The Anatomy of a Test Cable

If you have spent any time using coaxial cable assemblies, you know that there is an endless multitude of options. There are many reasons why laboratory-grade cable assemblies and the cables used on a VNA are larger, more stable, and more reliable than a commodity RG-type cable. Developers should consider materials, temperature ranges, and mechanical design when selecting an ideal coaxial cable assembly.

While the materials and platings employed in cable assemblies are important, the dielectric of a cable assembly will be the most significant indication of performance. Designed to be the structural medium through which a signal travels, the dielectric is typically a light-weight polymer whose composition determines how efficiently a signal will propagate.

In seeking higher propagation velocity, a low-loss or low-attenuation cable assembly should include as much empty space as possible because electromagnetic waves travel fastest through a vacuum. However, a greater inclusion of air and micro-voids can inhibit the structural rigidity of a cable assembly. Electrical performance of a soft dielectric can become compromised when bent or flexed, or even when outer shields are added during manufacturing. In contrast, increasing rigidity for structural stability will also increase attenuation, decrease propagation velocity, and lengthen the mechanical phase.

The unifying principle in this scenario is density, which can be characterized in dielectrics by three factors:

  1. Material used
  2. Method used to form the dielectric
  3. Localized density variation


Often overlooked or misunderstood, the third stage of defined dielectric density can severely impact a signal path in a highly sensitive and/or high-frequency system.

Unlike amorphous polymers whose molecule chains are randomly intertwined like a bowl of spaghetti–almost all polymers used as dielectrics are semicrystalline. Some of their long-chain molecules are bonded together in ordered, crystal-like folds and connected by the rest of the amorphous molecule chains. The crystalline portions provide mechanical strength and high heat resistance. The amorphous regions give dielectrics their flexibility and elasticity.

Semicrystalline polymers can have their electrical performance increased by lowering overall densities through foaming or sintering, however, they are all susceptible to the common performance threat of density variation. Changes in the density of these polymers can affect the dielectric constant enough that a phase-sensitive system will notice it. As signal frequencies increase, the effect will be amplified. Drift can be reduced by adding air to the dielectric, but it cannot eliminate the impact entirely.

Localized phase variation occurs if the dielectric’s density changes due to a bend in the cable. When solid materials are bent, stress compresses the material from the center to the inner diameter of the bend and strain elongates it from the center to the outer diameter. Stress and strain increases the local density of a dielectric enough so that the propagation is reduced and the mechanical phase length of the signal increases. If the radius of that bend is decreased even more, the mechanical phase and attenuation further increases due to the rise in local density.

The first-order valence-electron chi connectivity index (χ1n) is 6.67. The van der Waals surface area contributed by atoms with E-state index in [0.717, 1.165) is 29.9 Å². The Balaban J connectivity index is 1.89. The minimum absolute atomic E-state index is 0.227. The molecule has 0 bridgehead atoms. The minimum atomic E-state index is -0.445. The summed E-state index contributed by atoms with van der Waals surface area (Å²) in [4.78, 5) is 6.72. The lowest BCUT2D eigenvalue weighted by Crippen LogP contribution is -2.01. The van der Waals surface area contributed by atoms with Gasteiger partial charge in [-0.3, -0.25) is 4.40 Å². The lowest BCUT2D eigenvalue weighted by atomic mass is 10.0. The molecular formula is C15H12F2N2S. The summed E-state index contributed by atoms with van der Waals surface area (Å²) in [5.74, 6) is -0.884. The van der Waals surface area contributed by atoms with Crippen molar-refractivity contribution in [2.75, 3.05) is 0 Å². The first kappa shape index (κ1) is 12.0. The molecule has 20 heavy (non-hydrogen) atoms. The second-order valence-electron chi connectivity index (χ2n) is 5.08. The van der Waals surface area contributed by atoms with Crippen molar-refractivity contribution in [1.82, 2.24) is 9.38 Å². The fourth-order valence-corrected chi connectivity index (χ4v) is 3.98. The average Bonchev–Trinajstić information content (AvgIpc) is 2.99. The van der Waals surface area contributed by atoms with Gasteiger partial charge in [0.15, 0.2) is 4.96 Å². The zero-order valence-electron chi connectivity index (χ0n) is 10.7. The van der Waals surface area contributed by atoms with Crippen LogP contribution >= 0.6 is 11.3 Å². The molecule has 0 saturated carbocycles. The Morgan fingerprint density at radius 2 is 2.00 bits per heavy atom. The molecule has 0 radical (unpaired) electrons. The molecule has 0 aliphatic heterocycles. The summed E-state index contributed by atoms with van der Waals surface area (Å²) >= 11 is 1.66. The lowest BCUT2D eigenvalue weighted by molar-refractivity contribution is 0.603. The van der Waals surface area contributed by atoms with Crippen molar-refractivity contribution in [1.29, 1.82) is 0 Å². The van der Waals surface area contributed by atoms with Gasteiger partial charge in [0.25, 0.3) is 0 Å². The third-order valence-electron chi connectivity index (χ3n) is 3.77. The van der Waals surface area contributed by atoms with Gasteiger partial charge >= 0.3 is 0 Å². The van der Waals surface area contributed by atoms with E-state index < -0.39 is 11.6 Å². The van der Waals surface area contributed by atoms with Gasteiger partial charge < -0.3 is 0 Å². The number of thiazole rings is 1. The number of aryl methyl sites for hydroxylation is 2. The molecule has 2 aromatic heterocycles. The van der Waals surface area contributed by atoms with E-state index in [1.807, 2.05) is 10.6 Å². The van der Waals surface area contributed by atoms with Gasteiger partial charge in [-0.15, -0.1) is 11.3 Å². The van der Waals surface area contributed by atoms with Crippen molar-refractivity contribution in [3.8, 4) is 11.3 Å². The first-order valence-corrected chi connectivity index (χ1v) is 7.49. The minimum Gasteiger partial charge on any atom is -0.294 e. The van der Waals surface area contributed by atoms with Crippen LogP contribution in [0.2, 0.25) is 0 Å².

One reason that coaxial cables have a minimum bend radius is to ensure that electrical performance is not diminished by local density changes. Another reason is that once a cable is bent beyond that minimum, the dielectric can be permanently deformed. This typically occurs when the outer shields and center conductor compress the material to the point that they cut or dent the dielectric. Cable assembly is rendered defective if the dielectric is cut or bent as the cable will permanently present a point of reflectance and amplitude distortions, along with a phase shift.

The integrity of the dielectric is maintained by armor. If standard coaxial cable assemblies are in protected enclosures or do not carry complex signals, they only require one to three shields to prevent RF leakage. Conversely, lab-grade and VNA cables require additional armor to maintain peak performance.

Lab-grade and VNA cable assembly armor is typically a combination of:

  • An abrasion-resistant outer braid
  • Polymer jacket
  • Wire braid
  • Helically wrapped metal for crush resistance


A coaxial cable lies beneath a cable’s armor. A standard coaxial cable is commonly constructed with a center conductor, a dielectric, two to three shields, and a polymer jacket. However, the dielectric in VNA cables is always a premium, high-velocity and low-density PTFE.

Armor is used to protect cable assemblies from potential damage, but also limits the bend radius of the base coaxial cable. Especially true of VNA cable assemblies, the numerous layers prevent the premium cable from being bent to the point where phase is noticeably impacted–long before the dielectric could be damaged. Additionally, the robust design of ruggedized ports and DUT connectors protects cable terminations from bending strain and ensures that the signal passing through the sensitive terminations retains integrity for repeatability.

If you would like to check out more information about the durability of test and VNA cable assemblies, browse RFMW’s portfolio of RF cable assemblies, or contact our Coaxial Components Product Manager, Dan Smoliga, at

About the Author
RFMW is the premier pure play technical distributor of RF & Microwave semiconductors, connectors, and components for our customers and suppliers by providing component, value add, and design solutions through a focused technical sales and marketing organization.

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